Holmes Report Blog

The Holmes Report blog focuses on news and issues of interest to public relations professionals. Our main site can be found at www.holmesreport.com.

Tuesday, February 14, 2006

The Morality of Water: Can you drink bottled water and call yourself a friend of the environment? If you think that’s a silly question, read this article from the U.K.’s Independent, which examines the cost—environmental and financial—of producing what may be the developed world’s most unnecessary product.

“It costs 10,000 times more to create the bottled version than it does to produce tap water, say scientists. Huge resources are needed to draw it from the ground, add largely irrelevant minerals, and package and distribute it - sometimes half-way around the world. The plastic bottles it comes in take 1,000 years to biodegrade, and in industrialised countries, bottled water is no more pure and healthy than what comes out of the tap.”

It’s that last bit that has always made me wonder about bottled water drinkers. In the U.S., tap water is subject to stricter regulations as far as purity is concerned. (In many cases, bottled water is simply tap water with fancy packaging.)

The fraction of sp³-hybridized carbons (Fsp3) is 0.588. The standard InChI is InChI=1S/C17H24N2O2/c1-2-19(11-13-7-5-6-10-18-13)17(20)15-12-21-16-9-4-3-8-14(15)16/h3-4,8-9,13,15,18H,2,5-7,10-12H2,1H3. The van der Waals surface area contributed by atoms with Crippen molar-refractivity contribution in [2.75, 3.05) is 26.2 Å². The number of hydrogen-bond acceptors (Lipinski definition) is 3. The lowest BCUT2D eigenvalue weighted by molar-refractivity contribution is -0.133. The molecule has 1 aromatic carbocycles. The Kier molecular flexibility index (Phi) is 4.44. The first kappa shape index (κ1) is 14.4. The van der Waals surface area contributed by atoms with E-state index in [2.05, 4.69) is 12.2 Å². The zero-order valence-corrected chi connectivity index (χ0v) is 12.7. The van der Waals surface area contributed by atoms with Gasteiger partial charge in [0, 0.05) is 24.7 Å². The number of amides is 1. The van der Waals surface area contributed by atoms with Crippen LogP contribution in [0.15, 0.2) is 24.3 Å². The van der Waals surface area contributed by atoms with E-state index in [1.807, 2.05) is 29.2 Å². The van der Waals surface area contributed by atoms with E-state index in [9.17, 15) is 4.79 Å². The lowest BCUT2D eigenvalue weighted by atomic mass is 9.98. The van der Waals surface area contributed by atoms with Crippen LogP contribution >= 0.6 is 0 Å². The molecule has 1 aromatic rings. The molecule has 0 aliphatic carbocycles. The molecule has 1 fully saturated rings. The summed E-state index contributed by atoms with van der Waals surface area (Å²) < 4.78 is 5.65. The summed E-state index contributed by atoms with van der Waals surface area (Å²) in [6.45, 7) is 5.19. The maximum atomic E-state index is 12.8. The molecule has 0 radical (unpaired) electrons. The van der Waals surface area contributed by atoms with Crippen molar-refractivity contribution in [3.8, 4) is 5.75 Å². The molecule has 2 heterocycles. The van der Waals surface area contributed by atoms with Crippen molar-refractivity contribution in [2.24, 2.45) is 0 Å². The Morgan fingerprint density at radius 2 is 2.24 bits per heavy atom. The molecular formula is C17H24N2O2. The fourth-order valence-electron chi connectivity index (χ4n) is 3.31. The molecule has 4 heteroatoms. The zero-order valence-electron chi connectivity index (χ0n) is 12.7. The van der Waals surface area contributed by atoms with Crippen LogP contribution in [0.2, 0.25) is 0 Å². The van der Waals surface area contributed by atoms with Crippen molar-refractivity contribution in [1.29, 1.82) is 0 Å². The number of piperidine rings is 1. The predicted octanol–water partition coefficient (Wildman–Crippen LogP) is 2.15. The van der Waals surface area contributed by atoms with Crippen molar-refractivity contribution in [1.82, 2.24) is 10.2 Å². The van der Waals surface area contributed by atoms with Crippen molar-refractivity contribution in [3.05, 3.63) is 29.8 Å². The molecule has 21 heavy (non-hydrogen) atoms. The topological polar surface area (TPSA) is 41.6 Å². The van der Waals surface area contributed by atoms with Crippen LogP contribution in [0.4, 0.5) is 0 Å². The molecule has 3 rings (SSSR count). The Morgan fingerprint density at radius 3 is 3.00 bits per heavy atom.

Others will make the case that bottled water tastes better, which is does—if you know it’s bottled. But in blind tests—as the often incisive Penn & Teller demonstrated in their HBO series Bullshit!—no one can tell the difference.

Bottled water—at least in those countries where tap water is perfectly potable—is almost entirely a product of marketing. It’s one of Seth Godin’s lies consumers tell themselves—although the water companies have been pushing the lie awfully hard themselves: Coca-Cola underwrote a program called H2No, for example, designed to help waiters dissuade their customers from drinking tap instead of bottled.

I don’t think anything of this is exactly unethical, but it certainly feeds into the cynicism many people have about modern marketing.

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